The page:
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Soldier from the War Returning: The Greatest Generation's Troubled Homecoming from World War II Paperback – Bargain Price, May 12, 2010
New from Sebastian Junger
The bestselling author of War and The Perfect Storm takes readers on an investigation of how we overcome trauma and seek something bigger than ourselves. Learn more
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Top Customer Reviews
Childers chronicles three families in this book. Willis Allen and his crumbling marriage to Grace after he returns from the war with no legs. Mildred and Tom Childers (the author's own parents) who are unable to re-establish trust in each other after recriminations of infidelity and the death of Mildred's beloved brother in Germany. Michael Gold and his long-term PTSD that would cause him to break out in violent rages and jeopardize his medical career. It's a fascinating, intimate and ultimately very revealing book that brings home the fact that when you've lived through a war, for you, it never ends. Even those who succeeded in coming home and starting fresh were haunted by dreams or "temper tantrums" and divorce rates for veterans skyrocketed after the war ended. The men came back angry, the women didn't trust them, and both sides struggled to form deeper connections.
This is not a happy book. The people who populate it are desperately unhappy much of the time, going through the motions of a Norman Rockwell existence that never materialized for them.Read more ›
I recently had the opportunity to meet one of the soldiers from this book through my envolvement with, Operation Vet2Vet, at the VA medical center in Providence, R.I. Mr. Michael Gold is a retired doctor who volunteers his time to assist the latest generation of warriors in their adjustment to civilian life. With his years of coping with and over coming the effects of PTSD in his daily life, Mr. Gold dispenses his wisdom, offering hope for a better life to our returning heroes from Iraq and Afganistan.
Through his extensive research, Professor Childers has answered the question why grandfathers, fathers, husbands, uncles and the "Crazy" ole man down the street, were never the same after the war. Suffering in silence and often condemned, our veterans, who experienced the horrors of combat, deserve our love and understanding (Even though belated), in their struggle to, "Fit In".Read more ›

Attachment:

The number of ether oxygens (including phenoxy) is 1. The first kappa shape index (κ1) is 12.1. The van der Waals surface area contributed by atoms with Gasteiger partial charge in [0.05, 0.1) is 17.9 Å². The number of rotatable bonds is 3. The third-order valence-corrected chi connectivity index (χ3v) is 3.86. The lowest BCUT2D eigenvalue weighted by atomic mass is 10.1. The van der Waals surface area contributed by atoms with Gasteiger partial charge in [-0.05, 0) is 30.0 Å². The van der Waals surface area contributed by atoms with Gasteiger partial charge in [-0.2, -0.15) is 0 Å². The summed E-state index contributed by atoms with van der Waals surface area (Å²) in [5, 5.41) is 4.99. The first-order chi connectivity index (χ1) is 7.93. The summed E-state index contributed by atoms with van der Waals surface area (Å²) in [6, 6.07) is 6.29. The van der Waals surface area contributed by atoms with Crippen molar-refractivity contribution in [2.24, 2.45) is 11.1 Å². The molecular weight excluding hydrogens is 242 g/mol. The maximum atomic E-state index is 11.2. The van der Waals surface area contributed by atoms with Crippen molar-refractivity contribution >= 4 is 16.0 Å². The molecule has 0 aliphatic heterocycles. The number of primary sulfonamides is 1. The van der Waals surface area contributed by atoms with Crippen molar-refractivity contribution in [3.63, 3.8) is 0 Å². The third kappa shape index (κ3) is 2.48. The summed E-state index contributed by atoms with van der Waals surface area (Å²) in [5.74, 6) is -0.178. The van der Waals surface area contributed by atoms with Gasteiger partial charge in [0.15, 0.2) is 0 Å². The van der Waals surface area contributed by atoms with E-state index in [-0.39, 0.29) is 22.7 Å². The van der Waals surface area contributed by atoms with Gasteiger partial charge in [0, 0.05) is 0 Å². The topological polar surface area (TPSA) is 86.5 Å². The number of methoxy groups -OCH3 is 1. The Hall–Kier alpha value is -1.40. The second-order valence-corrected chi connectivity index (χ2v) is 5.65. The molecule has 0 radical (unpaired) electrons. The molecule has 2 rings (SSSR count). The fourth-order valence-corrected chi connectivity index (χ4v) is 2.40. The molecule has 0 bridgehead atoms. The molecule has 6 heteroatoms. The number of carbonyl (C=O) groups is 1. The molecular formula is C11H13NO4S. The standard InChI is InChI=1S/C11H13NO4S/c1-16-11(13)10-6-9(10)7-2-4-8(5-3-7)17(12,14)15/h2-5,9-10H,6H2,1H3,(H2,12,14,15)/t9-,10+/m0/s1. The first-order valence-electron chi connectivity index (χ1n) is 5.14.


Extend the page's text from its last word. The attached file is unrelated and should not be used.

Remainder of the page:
Childres book describes painfully clear that many veterans, either with or without physical wounds, were scarred by the experience of war. They and their families suffered for many years, often up to this day.
This book is highly recommended for everyone who likes the books by Stephen Ambrose, but is willing to look at the more painful side of the war. Also families of veterans will draw strength from the experiences masterfully described in this book.
Most Recent Customer Reviews
It was a bit confusing to follow - but excellent and personal information on such a unique and vital time in our history. A time none of us should ever forget. Read morePublished 14 days ago by Nancy D
One of the best books written on the Second World War and it's legacy. Certainly the best book written on the subject in the last 15 years.Published 2 months ago by Samuel Clemens
The book was all right. I thought it was going to be a more comprehensive overview of readjustment issues that veterans of WWII faced but it wasn't exactly that. Read morePublished 8 months ago by Ben
I am related to one of the minor characters in the book, so I was interested in it initially because of that. Read morePublished 10 months ago by Resi3
I have little to add to the fine reviews of his book already posted. I bought it the same day an alleged Vietnam vet in front of a supermarket was selling magnets and I bought a... Read morePublished 19 months ago by Louie
This well- researsched and well-written book really brought home the universay experiences of soldiers returning from war, whether it be a "good war" as WWII is... Read morePublished 22 months ago by Judy Crowder
So much was glossed over in the rush to normalization. This book will set that straight for you. I thought I knew just about everything one person could possibly know about WWII. Read morePublished 23 months ago by Monchichipox
I read this book as a requirement for my American History II class. I, as always, dreaded the idea of having to read anything for school. Read morePublished on April 25, 2014 by Amy Sinclair